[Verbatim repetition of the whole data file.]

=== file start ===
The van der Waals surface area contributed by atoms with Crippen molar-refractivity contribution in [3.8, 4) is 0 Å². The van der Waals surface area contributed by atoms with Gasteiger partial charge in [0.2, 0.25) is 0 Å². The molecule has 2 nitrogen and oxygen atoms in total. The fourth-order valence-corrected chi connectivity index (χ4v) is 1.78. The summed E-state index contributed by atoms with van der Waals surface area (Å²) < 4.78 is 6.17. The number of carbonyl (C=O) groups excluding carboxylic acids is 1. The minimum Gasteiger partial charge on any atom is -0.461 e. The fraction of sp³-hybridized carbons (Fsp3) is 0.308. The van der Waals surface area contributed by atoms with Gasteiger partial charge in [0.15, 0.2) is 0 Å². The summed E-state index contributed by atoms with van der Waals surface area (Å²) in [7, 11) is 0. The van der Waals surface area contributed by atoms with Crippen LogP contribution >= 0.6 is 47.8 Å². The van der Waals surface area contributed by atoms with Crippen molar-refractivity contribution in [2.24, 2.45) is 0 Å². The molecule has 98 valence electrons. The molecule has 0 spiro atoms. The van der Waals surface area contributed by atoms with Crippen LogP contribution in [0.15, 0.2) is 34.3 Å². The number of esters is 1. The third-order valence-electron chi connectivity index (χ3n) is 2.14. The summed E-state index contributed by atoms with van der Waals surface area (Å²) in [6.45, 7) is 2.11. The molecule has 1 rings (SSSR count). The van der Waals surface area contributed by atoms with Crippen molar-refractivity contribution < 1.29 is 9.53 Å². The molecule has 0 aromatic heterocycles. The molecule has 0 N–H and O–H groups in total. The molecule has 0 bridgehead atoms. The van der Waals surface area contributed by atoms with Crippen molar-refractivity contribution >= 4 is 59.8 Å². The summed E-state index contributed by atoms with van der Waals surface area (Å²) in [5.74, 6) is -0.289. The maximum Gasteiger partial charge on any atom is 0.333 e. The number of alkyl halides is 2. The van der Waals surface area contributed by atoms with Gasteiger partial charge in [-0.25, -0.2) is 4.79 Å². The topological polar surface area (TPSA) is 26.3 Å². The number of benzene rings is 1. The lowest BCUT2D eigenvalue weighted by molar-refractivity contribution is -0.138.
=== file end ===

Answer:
The van der Waals surface area contributed by atoms with Crippen molar-refractivity contribution in [3.8, 4) is 0 Å². The van der Waals surface area contributed by atoms with Gasteiger partial charge in [0.2, 0.25) is 0 Å². The molecule has 2 nitrogen and oxygen atoms in total. The fourth-order valence-corrected chi connectivity index (χ4v) is 1.78. The summed E-state index contributed by atoms with van der Waals surface area (Å²) < 4.78 is 6.17. The number of carbonyl (C=O) groups excluding carboxylic acids is 1. The minimum Gasteiger partial charge on any atom is -0.461 e. The fraction of sp³-hybridized carbons (Fsp3) is 0.308. The van der Waals surface area contributed by atoms with Gasteiger partial charge in [0.15, 0.2) is 0 Å². The summed E-state index contributed by atoms with van der Waals surface area (Å²) in [7, 11) is 0. The van der Waals surface area contributed by atoms with Crippen LogP contribution >= 0.6 is 47.8 Å². The van der Waals surface area contributed by atoms with Crippen molar-refractivity contribution in [2.24, 2.45) is 0 Å². The molecule has 98 valence electrons. The molecule has 0 spiro atoms. The van der Waals surface area contributed by atoms with Crippen LogP contribution in [0.15, 0.2) is 34.3 Å². The number of esters is 1. The third-order valence-electron chi connectivity index (χ3n) is 2.14. The summed E-state index contributed by atoms with van der Waals surface area (Å²) in [6.45, 7) is 2.11. The molecule has 1 rings (SSSR count). The van der Waals surface area contributed by atoms with Crippen molar-refractivity contribution < 1.29 is 9.53 Å². The molecule has 0 aromatic heterocycles. The molecule has 0 N–H and O–H groups in total. The molecule has 0 bridgehead atoms. The van der Waals surface area contributed by atoms with Crippen molar-refractivity contribution >= 4 is 59.8 Å². The summed E-state index contributed by atoms with van der Waals surface area (Å²) in [5.74, 6) is -0.289. The maximum Gasteiger partial charge on any atom is 0.333 e. The number of alkyl halides is 2. The van der Waals surface area contributed by atoms with Gasteiger partial charge in [-0.25, -0.2) is 4.79 Å². The topological polar surface area (TPSA) is 26.3 Å². The number of benzene rings is 1. The lowest BCUT2D eigenvalue weighted by molar-refractivity contribution is -0.138.